The demonstration of leptin receptors on the pancreatic β-cells suggests the possibility of direct actions of leptin on insulin secretion. In vitro studies on islets or perfused pancreas and β-cell lines produced inconsistent results. We performed an in vivo study to distinctly examine whether leptin has an effect on glucose-stimulated insulin secretion. Young chronically catheterized Sprague-Dawley rats (n = 28) were subjected to a 4-h hyperglycemic clamp study (∼ 11 mmol/l). At minute 120 to 240, rats were assigned to receive either saline or leptin (0.1, 0.5, and 5 μg · kg-1 · min) infusion. Leptin decreased plasma insulin levels abruptly, and an approximately twofold decrease in plasma insulin levels compared with saline control was sustained over the 2 h of the study (14.8 ± 5.8 vs. 34.8 ± 2.6 ng/ml with leptin and saline infusion, respectively, P < 0.001). Moreover, a dose-dependent decrease in plasma insulin levels was noted (r = -0.731, P < 0.01). Since milrinone, an inhibitor of cAMP phosphodiesterase (PDE) 3, did not reverse the effect of leptin on glucose-induced insulin secretion, its action may be independent of PDE3. These findings suggest that acute physiological increase in plasma leptin levels acutely and significantly inhibits glucose-stimulated insulin secretion in vivo. The site of leptin effects on insulin secretion remains to be determined.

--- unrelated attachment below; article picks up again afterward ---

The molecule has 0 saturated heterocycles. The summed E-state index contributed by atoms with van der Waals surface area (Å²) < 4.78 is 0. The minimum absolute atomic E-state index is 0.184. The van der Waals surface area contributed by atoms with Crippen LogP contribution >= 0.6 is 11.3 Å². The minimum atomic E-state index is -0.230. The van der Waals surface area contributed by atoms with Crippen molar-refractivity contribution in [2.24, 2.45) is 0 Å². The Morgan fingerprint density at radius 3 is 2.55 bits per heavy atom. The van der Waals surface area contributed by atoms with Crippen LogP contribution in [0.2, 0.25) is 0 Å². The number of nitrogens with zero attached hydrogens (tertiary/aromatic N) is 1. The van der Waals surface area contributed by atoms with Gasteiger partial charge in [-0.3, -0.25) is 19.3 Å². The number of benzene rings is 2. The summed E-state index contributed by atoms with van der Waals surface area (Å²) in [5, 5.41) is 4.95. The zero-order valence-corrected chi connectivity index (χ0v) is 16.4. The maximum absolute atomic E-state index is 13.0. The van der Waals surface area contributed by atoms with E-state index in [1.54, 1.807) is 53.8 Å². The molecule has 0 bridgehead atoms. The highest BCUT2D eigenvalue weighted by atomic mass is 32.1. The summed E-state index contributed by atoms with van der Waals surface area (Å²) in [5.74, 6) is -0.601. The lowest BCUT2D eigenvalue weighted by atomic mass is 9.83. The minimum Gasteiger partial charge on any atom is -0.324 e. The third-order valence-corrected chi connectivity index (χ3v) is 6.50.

ASJC Scopus subject areas
- Internal Medicine
- Endocrinology, Diabetes and Metabolism